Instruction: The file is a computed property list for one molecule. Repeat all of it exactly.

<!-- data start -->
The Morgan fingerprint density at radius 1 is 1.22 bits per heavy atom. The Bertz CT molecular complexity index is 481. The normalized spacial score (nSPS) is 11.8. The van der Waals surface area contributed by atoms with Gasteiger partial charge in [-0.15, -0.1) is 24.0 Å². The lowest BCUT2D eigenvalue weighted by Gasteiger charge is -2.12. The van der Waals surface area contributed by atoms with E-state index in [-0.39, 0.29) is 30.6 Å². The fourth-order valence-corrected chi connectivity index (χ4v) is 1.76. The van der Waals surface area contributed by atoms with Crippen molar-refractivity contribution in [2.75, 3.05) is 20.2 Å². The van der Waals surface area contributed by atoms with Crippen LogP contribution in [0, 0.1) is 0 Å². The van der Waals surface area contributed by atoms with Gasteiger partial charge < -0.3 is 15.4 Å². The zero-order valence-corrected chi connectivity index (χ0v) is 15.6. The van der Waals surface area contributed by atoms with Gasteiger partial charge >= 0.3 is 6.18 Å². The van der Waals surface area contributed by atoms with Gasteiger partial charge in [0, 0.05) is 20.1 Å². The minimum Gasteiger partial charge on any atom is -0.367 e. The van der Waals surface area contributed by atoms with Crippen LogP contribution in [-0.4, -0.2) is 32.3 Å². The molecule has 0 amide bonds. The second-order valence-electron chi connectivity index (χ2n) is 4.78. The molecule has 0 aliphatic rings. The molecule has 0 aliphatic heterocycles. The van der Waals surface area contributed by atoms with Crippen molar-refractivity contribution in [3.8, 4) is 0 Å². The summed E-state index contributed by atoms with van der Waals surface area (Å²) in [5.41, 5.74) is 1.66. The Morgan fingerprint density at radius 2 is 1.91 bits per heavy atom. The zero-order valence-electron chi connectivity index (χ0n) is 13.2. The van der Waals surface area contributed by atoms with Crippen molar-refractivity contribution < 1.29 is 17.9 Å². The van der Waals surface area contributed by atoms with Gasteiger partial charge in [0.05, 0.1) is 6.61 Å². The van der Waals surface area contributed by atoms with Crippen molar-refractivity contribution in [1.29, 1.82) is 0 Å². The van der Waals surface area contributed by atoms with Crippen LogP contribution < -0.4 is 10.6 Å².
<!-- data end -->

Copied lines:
The Morgan fingerprint density at radius 1 is 1.22 bits per heavy atom. The Bertz CT molecular complexity index is 481. The normalized spacial score (nSPS) is 11.8. The van der Waals surface area contributed by atoms with Gasteiger partial charge in [-0.15, -0.1) is 24.0 Å². The lowest BCUT2D eigenvalue weighted by Gasteiger charge is -2.12. The van der Waals surface area contributed by atoms with E-state index in [-0.39, 0.29) is 30.6 Å². The fourth-order valence-corrected chi connectivity index (χ4v) is 1.76. The van der Waals surface area contributed by atoms with Crippen molar-refractivity contribution in [2.75, 3.05) is 20.2 Å². The van der Waals surface area contributed by atoms with Crippen LogP contribution in [0, 0.1) is 0 Å². The van der Waals surface area contributed by atoms with Gasteiger partial charge < -0.3 is 15.4 Å². The zero-order valence-corrected chi connectivity index (χ0v) is 15.6. The van der Waals surface area contributed by atoms with Gasteiger partial charge >= 0.3 is 6.18 Å². The van der Waals surface area contributed by atoms with Gasteiger partial charge in [0, 0.05) is 20.1 Å². The minimum Gasteiger partial charge on any atom is -0.367 e. The van der Waals surface area contributed by atoms with Crippen LogP contribution in [-0.4, -0.2) is 32.3 Å². The molecule has 0 amide bonds. The second-order valence-electron chi connectivity index (χ2n) is 4.78. The molecule has 0 aliphatic rings. The molecule has 0 aliphatic heterocycles. The van der Waals surface area contributed by atoms with Crippen molar-refractivity contribution in [3.8, 4) is 0 Å². The summed E-state index contributed by atoms with van der Waals surface area (Å²) in [5.41, 5.74) is 1.66. The Morgan fingerprint density at radius 2 is 1.91 bits per heavy atom. The zero-order valence-electron chi connectivity index (χ0n) is 13.2. The van der Waals surface area contributed by atoms with Crippen molar-refractivity contribution < 1.29 is 17.9 Å². The van der Waals surface area contributed by atoms with Gasteiger partial charge in [0.05, 0.1) is 6.61 Å². The van der Waals surface area contributed by atoms with Crippen molar-refractivity contribution in [1.29, 1.82) is 0 Å². The van der Waals surface area contributed by atoms with Crippen LogP contribution < -0.4 is 10.6 Å².